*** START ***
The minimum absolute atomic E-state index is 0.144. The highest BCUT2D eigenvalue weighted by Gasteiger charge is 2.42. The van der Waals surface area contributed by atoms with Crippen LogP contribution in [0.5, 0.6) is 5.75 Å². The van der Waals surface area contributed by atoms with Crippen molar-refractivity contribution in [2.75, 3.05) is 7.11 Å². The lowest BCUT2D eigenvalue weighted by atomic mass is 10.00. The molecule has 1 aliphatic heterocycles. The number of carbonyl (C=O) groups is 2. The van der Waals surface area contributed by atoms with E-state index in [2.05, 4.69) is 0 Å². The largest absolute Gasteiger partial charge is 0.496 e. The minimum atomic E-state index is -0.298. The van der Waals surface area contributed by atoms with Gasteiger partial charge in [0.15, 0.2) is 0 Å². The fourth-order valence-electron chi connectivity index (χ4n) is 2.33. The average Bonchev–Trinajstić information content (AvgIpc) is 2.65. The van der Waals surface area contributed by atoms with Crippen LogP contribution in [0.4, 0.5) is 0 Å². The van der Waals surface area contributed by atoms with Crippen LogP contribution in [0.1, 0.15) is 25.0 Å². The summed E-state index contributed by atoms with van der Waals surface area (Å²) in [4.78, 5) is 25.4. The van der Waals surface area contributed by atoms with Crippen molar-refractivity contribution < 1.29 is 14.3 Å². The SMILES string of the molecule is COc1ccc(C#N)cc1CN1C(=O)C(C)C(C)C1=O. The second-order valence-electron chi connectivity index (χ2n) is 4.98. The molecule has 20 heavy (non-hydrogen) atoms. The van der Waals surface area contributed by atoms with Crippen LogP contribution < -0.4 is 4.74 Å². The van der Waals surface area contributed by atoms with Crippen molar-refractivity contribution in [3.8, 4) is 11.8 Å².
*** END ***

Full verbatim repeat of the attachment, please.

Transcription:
The minimum absolute atomic E-state index is 0.144. The highest BCUT2D eigenvalue weighted by Gasteiger charge is 2.42. The van der Waals surface area contributed by atoms with Crippen LogP contribution in [0.5, 0.6) is 5.75 Å². The van der Waals surface area contributed by atoms with Crippen molar-refractivity contribution in [2.75, 3.05) is 7.11 Å². The lowest BCUT2D eigenvalue weighted by atomic mass is 10.00. The molecule has 1 aliphatic heterocycles. The number of carbonyl (C=O) groups is 2. The van der Waals surface area contributed by atoms with E-state index in [2.05, 4.69) is 0 Å². The largest absolute Gasteiger partial charge is 0.496 e. The minimum atomic E-state index is -0.298. The van der Waals surface area contributed by atoms with Gasteiger partial charge in [0.15, 0.2) is 0 Å². The fourth-order valence-electron chi connectivity index (χ4n) is 2.33. The average Bonchev–Trinajstić information content (AvgIpc) is 2.65. The van der Waals surface area contributed by atoms with Crippen LogP contribution in [0.4, 0.5) is 0 Å². The van der Waals surface area contributed by atoms with Crippen LogP contribution in [0.1, 0.15) is 25.0 Å². The summed E-state index contributed by atoms with van der Waals surface area (Å²) in [4.78, 5) is 25.4. The van der Waals surface area contributed by atoms with Crippen molar-refractivity contribution < 1.29 is 14.3 Å². The SMILES string of the molecule is COc1ccc(C#N)cc1CN1C(=O)C(C)C(C)C1=O. The second-order valence-electron chi connectivity index (χ2n) is 4.98. The molecule has 20 heavy (non-hydrogen) atoms. The van der Waals surface area contributed by atoms with Crippen LogP contribution < -0.4 is 4.74 Å². The van der Waals surface area contributed by atoms with Crippen molar-refractivity contribution in [3.8, 4) is 11.8 Å².